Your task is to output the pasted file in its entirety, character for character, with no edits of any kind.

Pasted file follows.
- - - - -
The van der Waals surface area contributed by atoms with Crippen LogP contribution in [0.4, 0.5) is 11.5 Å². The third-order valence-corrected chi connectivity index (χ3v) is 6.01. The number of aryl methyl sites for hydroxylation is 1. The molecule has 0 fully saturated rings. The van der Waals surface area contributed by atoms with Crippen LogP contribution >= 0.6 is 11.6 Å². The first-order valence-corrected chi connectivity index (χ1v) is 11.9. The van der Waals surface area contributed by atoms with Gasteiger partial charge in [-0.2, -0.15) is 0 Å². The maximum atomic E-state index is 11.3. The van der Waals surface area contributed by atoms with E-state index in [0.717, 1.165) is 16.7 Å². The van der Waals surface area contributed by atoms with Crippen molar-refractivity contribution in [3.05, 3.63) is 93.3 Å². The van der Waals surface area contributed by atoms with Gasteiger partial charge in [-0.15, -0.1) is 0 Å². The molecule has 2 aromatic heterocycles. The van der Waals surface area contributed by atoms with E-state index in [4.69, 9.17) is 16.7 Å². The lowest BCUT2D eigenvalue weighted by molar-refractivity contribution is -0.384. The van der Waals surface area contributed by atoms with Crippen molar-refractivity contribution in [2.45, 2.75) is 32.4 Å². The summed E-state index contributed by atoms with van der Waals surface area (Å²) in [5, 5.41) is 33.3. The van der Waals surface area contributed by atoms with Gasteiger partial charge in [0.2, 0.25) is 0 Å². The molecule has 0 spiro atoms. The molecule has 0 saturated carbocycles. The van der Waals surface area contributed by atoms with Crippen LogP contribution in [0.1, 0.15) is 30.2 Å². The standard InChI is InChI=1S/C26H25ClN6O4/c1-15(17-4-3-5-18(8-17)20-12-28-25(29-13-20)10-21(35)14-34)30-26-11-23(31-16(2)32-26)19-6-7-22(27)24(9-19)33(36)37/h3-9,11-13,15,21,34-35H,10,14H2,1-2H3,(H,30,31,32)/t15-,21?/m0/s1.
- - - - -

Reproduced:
The van der Waals surface area contributed by atoms with Crippen LogP contribution in [0.4, 0.5) is 11.5 Å². The third-order valence-corrected chi connectivity index (χ3v) is 6.01. The number of aryl methyl sites for hydroxylation is 1. The molecule has 0 fully saturated rings. The van der Waals surface area contributed by atoms with Crippen LogP contribution >= 0.6 is 11.6 Å². The first-order valence-corrected chi connectivity index (χ1v) is 11.9. The van der Waals surface area contributed by atoms with Gasteiger partial charge in [-0.2, -0.15) is 0 Å². The maximum atomic E-state index is 11.3. The van der Waals surface area contributed by atoms with E-state index in [0.717, 1.165) is 16.7 Å². The van der Waals surface area contributed by atoms with Crippen molar-refractivity contribution in [3.05, 3.63) is 93.3 Å². The van der Waals surface area contributed by atoms with Gasteiger partial charge in [-0.15, -0.1) is 0 Å². The molecule has 2 aromatic heterocycles. The van der Waals surface area contributed by atoms with E-state index in [4.69, 9.17) is 16.7 Å². The lowest BCUT2D eigenvalue weighted by molar-refractivity contribution is -0.384. The van der Waals surface area contributed by atoms with Crippen molar-refractivity contribution in [2.45, 2.75) is 32.4 Å². The summed E-state index contributed by atoms with van der Waals surface area (Å²) in [5, 5.41) is 33.3. The van der Waals surface area contributed by atoms with Gasteiger partial charge in [0.2, 0.25) is 0 Å². The molecule has 0 spiro atoms. The molecule has 0 saturated carbocycles. The van der Waals surface area contributed by atoms with Crippen LogP contribution in [0.1, 0.15) is 30.2 Å². The standard InChI is InChI=1S/C26H25ClN6O4/c1-15(17-4-3-5-18(8-17)20-12-28-25(29-13-20)10-21(35)14-34)30-26-11-23(31-16(2)32-26)19-6-7-22(27)24(9-19)33(36)37/h3-9,11-13,15,21,34-35H,10,14H2,1-2H3,(H,30,31,32)/t15-,21?/m0/s1.